Universiteit Leiden

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Research project

Oncode Accelerator

Providing each cancer patient with the right treatment remains a challenge. Oncode Accelerator aims to change this by innovating the way we develop cancer treatments, thus ensuring the patient is at the heart of the process. Leiden University, the LUMC and other partners will implement this new way of working.

Jeannette de Wolf
National Growth Fund and 30 public and private partners

Include Leiden University, LUMC, the Netherlands Cancer Institute, the Princess Máxima Centre for Paediatric Oncology, UMC Utrecht and the Oncode Accelerator Foundation.

To discover, develop and bring a new drug to the market is a lengthy, high-risk and expensive process.  Furthermore, it often turns out that a new treatment is only effective in a subset of the patient population it was developed for. Oncode Accelerator aims to address this by innovating the preclinical phase of therapy development. Friso Smit, co-executive director of Oncode Accelerator, says, ‘In this early phase of development, we want to put the patient at the centre. We will do so through three innovation platforms: well-defined patient cohorts, organoid models derived from patients and predictive models based on artificial intelligence.’

The three Oncode Accelerator platforms consolidate existing expertise in the Netherlands in four types of cancer therapy (also known as the four workstreams): small molecules, biologics, cell and gene therapies, and therapeutic vaccines. This will make it easier to predict which patients will benefit from a new treatment.

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Small molecules

Within Oncode Accelerator Leiden University is coordinating one platform and one workstream. The workstream is the small molecules once, which focuses on translating fundamental discoveries from the oncology community into new anti-cancer drugs. To this end, a public-private ecosystem is being created that brings together the latest innovations and high-quality drug discovery technologies in an open drug discovery platform. This ecosystem aims to validate and de-risk relevant biological targets and candidate drugs at an early stage. As a result, more-promising drug candidates will be tested in costly clinical trials and fewer patients will be exposed to ineffective or dangerous drugs.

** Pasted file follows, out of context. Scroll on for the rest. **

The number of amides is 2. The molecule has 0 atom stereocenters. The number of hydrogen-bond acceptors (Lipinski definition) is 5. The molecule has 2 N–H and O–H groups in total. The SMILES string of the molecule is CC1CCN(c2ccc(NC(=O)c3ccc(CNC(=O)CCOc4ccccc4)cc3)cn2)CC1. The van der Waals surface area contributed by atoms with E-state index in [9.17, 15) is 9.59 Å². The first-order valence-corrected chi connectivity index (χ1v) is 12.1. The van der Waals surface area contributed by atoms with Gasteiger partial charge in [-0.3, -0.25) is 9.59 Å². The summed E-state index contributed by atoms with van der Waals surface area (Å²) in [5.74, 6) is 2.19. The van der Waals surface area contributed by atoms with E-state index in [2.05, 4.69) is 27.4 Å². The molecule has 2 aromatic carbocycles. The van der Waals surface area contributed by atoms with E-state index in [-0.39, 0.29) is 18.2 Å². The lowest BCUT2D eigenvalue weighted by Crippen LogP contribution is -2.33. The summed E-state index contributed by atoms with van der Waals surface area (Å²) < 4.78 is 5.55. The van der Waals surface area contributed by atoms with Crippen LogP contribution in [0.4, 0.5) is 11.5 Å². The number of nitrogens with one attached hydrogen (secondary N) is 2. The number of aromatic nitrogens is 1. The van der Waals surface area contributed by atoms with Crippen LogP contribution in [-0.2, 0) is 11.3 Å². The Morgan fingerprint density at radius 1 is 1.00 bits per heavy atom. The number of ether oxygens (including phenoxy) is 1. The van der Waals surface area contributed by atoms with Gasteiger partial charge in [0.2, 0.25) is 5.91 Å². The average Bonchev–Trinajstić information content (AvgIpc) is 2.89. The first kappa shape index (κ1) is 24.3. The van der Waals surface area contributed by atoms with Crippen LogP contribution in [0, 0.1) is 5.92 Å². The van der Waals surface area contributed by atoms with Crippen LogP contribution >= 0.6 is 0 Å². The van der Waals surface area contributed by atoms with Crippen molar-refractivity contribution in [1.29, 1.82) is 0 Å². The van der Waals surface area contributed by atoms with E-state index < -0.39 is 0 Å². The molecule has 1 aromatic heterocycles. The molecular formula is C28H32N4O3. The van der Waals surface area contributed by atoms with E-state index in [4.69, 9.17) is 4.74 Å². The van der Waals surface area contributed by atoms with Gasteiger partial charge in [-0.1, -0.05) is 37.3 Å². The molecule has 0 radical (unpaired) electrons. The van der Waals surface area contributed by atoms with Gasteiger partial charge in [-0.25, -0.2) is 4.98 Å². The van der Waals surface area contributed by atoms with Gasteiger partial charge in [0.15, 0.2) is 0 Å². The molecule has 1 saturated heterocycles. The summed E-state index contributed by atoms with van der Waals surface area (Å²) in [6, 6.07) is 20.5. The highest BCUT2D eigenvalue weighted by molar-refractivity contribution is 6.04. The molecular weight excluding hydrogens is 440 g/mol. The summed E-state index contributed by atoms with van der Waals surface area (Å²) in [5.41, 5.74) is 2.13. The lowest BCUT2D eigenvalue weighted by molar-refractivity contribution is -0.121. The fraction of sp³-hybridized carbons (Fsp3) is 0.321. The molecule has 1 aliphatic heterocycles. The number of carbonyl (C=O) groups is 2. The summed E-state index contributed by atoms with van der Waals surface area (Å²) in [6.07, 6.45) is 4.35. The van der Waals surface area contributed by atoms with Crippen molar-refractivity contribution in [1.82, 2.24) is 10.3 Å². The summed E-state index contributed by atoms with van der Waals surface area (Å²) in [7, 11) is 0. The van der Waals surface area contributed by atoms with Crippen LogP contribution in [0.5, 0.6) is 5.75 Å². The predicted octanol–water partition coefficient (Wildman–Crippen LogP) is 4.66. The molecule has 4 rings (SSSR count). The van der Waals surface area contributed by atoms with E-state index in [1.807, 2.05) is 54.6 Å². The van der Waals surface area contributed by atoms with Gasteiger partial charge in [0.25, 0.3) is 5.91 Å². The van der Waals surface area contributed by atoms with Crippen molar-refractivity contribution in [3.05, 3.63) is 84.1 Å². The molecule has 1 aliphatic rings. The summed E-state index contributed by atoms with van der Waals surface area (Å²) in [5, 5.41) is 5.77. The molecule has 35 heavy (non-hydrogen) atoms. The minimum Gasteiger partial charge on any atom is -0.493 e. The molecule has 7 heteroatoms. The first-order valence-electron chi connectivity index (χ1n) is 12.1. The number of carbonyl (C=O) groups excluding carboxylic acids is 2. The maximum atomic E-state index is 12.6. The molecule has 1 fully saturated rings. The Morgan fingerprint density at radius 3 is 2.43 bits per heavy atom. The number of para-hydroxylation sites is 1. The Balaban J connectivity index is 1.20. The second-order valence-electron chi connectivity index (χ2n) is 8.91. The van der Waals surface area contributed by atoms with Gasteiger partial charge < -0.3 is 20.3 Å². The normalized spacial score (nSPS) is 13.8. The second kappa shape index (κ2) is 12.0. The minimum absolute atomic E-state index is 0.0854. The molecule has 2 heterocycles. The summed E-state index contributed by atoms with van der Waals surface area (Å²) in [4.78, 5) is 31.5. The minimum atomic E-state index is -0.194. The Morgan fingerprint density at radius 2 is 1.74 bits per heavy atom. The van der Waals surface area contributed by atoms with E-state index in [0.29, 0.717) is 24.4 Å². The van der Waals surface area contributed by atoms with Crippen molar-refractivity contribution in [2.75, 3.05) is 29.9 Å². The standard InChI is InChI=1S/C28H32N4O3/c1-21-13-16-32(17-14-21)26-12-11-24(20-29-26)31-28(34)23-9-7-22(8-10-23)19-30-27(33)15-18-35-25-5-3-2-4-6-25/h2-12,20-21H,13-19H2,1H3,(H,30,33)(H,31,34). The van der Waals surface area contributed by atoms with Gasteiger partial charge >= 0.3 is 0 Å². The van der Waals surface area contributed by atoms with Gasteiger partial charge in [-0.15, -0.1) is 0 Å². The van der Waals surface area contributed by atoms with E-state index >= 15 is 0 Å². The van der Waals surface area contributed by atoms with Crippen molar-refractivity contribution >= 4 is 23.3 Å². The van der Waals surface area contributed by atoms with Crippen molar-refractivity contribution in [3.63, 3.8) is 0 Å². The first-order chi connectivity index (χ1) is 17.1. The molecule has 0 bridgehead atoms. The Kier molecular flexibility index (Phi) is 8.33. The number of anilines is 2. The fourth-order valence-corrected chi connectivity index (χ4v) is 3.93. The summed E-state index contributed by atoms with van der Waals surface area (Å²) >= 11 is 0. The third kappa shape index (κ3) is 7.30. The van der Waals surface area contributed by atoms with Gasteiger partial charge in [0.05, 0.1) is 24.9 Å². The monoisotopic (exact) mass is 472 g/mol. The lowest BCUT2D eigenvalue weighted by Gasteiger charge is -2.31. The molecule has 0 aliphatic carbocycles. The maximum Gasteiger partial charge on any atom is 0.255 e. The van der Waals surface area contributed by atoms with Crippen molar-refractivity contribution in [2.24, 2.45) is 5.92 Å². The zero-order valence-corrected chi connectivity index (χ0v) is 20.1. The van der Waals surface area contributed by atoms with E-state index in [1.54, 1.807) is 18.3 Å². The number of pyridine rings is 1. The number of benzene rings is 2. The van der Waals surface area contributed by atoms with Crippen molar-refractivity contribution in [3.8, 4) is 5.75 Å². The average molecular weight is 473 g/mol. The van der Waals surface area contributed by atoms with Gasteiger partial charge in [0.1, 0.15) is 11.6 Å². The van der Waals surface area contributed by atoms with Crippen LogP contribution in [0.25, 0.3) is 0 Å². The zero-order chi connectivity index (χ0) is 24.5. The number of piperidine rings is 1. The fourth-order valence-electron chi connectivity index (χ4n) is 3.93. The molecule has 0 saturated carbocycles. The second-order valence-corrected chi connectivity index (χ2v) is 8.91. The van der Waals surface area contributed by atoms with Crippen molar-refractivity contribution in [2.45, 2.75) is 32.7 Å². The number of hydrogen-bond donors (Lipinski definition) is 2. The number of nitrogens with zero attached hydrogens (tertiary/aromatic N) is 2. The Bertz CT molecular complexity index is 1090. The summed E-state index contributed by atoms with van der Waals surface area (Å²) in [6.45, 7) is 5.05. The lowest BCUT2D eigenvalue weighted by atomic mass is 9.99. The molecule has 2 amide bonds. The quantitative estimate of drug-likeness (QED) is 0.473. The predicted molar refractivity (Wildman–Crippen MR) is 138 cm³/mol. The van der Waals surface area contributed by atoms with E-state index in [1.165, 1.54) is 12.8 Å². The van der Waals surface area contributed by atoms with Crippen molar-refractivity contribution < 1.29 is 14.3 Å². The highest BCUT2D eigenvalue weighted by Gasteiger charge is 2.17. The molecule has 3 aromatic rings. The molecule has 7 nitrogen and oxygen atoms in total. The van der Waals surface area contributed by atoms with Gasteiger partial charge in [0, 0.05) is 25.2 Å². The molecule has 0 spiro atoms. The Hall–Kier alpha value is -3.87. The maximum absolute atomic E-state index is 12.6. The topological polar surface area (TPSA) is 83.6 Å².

Contact person for the Small Molecules workstream: Jeanette de Wolf

Artificial Intelligence

The platform that Leiden University is coordinating is the Artificial Intelligence one. Within this platform a bespoke toolkit will be developed that will enable the acceleration of the drug discovery process. Pivotal to this is that the platform will initially consist of PhD candidates performing fundamental research. In the second phase scientific programmers will translate this fundamental research into proof of concept. The AI tools will be created in close collaboration with academic and commercial partners to maximise their relevance. Subsequent application to clinically relevant datasets and collaboration with the workstreams and platforms will allow for the development and optimisation of novel therapies.

Contact persons for the Artificial Intelligence platform: Gerard van Westen and Rick van Nuland

Therapeutic Vaccines

Het LUMC heeft de leiding over de werkstroom Therapeutische Vaccinaties. Deze vaccinaties zijn een relatief nieuwe vorm van immunotherapie voor kanker. Ze trainen het immuunsysteem om kankercellen te lokaliseren, controleren en elimineren. Het doel is om de ontwikkeling van deze vaccinaties binnen Oncode Accelerator te versnellen. Het LUMC werkt samen met Universiteit Utrecht, Prinses Máxima Centrum voor kinderoncologie, Nederlands Kankerinstituut, Radboud Universiteit en Amsterdam UMC, en commerciële partners Mendus en 20Med.

The LUMC is coordinating the Therapeutic Vaccines workflow. These vaccines are a relatively new form of immunotherapy for cancer. They train the patient’s immune system to locate, recognise and eliminate cancer cells. The aim is to accelerate the development of these vaccines within Oncode Accelerator. The LUMC is working together with Utrecht University, the Princess Máxima Centre for Paediatric Oncology, the Netherlands Cancer Institute, Radboud University and Amsterdam UMC, and commercial partners Mendus and 20Med. 

Contact person for the Therapeutic Vaccines workstream: Danijela Koppers-Lalic

For more information see the Oncode Accelerator website.

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